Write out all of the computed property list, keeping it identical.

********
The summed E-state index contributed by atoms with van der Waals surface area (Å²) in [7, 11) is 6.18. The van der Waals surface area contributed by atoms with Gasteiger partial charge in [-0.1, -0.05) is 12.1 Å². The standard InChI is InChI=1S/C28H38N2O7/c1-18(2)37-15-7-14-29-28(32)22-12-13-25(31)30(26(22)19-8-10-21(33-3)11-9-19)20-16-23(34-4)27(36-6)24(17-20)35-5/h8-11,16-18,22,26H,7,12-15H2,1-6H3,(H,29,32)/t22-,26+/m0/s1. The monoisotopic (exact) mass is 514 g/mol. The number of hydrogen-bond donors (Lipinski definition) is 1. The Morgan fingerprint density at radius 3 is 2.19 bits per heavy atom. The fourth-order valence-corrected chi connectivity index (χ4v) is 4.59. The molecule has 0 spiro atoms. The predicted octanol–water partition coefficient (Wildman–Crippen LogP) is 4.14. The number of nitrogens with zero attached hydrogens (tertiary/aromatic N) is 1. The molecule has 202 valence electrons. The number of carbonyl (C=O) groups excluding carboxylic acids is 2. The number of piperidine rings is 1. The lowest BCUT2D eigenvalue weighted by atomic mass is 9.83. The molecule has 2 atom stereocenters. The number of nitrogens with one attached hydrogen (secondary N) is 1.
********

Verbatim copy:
The summed E-state index contributed by atoms with van der Waals surface area (Å²) in [7, 11) is 6.18. The van der Waals surface area contributed by atoms with Gasteiger partial charge in [-0.1, -0.05) is 12.1 Å². The standard InChI is InChI=1S/C28H38N2O7/c1-18(2)37-15-7-14-29-28(32)22-12-13-25(31)30(26(22)19-8-10-21(33-3)11-9-19)20-16-23(34-4)27(36-6)24(17-20)35-5/h8-11,16-18,22,26H,7,12-15H2,1-6H3,(H,29,32)/t22-,26+/m0/s1. The monoisotopic (exact) mass is 514 g/mol. The number of hydrogen-bond donors (Lipinski definition) is 1. The Morgan fingerprint density at radius 3 is 2.19 bits per heavy atom. The fourth-order valence-corrected chi connectivity index (χ4v) is 4.59. The molecule has 0 spiro atoms. The predicted octanol–water partition coefficient (Wildman–Crippen LogP) is 4.14. The number of nitrogens with zero attached hydrogens (tertiary/aromatic N) is 1. The molecule has 202 valence electrons. The number of carbonyl (C=O) groups excluding carboxylic acids is 2. The number of piperidine rings is 1. The lowest BCUT2D eigenvalue weighted by atomic mass is 9.83. The molecule has 2 atom stereocenters. The number of nitrogens with one attached hydrogen (secondary N) is 1.